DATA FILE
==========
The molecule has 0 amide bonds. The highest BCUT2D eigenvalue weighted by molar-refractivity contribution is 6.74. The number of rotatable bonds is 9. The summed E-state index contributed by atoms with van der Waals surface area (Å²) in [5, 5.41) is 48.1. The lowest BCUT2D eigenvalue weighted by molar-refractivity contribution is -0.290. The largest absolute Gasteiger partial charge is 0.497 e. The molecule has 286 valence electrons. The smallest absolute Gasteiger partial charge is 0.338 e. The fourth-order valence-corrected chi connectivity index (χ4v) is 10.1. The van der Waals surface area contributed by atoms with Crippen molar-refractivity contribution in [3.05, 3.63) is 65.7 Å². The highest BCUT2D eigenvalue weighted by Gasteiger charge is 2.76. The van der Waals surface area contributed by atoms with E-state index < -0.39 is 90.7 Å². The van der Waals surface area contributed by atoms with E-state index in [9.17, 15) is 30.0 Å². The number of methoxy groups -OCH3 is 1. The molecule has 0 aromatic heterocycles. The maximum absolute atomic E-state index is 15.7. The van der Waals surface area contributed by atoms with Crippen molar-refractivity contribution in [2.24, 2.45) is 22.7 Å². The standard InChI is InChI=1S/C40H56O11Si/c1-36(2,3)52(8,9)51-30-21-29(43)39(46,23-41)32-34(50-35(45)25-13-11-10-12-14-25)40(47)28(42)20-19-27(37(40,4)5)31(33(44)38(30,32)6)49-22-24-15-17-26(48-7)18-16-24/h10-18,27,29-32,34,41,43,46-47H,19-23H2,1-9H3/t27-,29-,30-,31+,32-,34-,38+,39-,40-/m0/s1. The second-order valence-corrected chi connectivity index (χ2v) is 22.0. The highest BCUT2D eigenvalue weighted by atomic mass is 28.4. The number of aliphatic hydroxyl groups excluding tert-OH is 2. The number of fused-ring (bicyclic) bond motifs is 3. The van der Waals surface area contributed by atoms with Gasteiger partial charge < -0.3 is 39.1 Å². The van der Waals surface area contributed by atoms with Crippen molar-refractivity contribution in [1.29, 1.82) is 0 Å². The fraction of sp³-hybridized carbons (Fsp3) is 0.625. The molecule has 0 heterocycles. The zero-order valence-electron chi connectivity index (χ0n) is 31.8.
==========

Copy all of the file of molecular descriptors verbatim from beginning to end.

The molecule has 0 amide bonds. The highest BCUT2D eigenvalue weighted by molar-refractivity contribution is 6.74. The number of rotatable bonds is 9. The summed E-state index contributed by atoms with van der Waals surface area (Å²) in [5, 5.41) is 48.1. The lowest BCUT2D eigenvalue weighted by molar-refractivity contribution is -0.290. The largest absolute Gasteiger partial charge is 0.497 e. The molecule has 286 valence electrons. The smallest absolute Gasteiger partial charge is 0.338 e. The fourth-order valence-corrected chi connectivity index (χ4v) is 10.1. The van der Waals surface area contributed by atoms with Crippen molar-refractivity contribution in [3.05, 3.63) is 65.7 Å². The highest BCUT2D eigenvalue weighted by Gasteiger charge is 2.76. The van der Waals surface area contributed by atoms with E-state index < -0.39 is 90.7 Å². The van der Waals surface area contributed by atoms with E-state index in [9.17, 15) is 30.0 Å². The number of methoxy groups -OCH3 is 1. The molecule has 0 aromatic heterocycles. The maximum absolute atomic E-state index is 15.7. The van der Waals surface area contributed by atoms with Crippen molar-refractivity contribution in [2.24, 2.45) is 22.7 Å². The standard InChI is InChI=1S/C40H56O11Si/c1-36(2,3)52(8,9)51-30-21-29(43)39(46,23-41)32-34(50-35(45)25-13-11-10-12-14-25)40(47)28(42)20-19-27(37(40,4)5)31(33(44)38(30,32)6)49-22-24-15-17-26(48-7)18-16-24/h10-18,27,29-32,34,41,43,46-47H,19-23H2,1-9H3/t27-,29-,30-,31+,32-,34-,38+,39-,40-/m0/s1. The second-order valence-corrected chi connectivity index (χ2v) is 22.0. The highest BCUT2D eigenvalue weighted by atomic mass is 28.4. The number of aliphatic hydroxyl groups excluding tert-OH is 2. The number of fused-ring (bicyclic) bond motifs is 3. The van der Waals surface area contributed by atoms with Gasteiger partial charge < -0.3 is 39.1 Å². The van der Waals surface area contributed by atoms with Crippen molar-refractivity contribution in [1.29, 1.82) is 0 Å². The fraction of sp³-hybridized carbons (Fsp3) is 0.625. The molecule has 0 heterocycles. The zero-order valence-electron chi connectivity index (χ0n) is 31.8.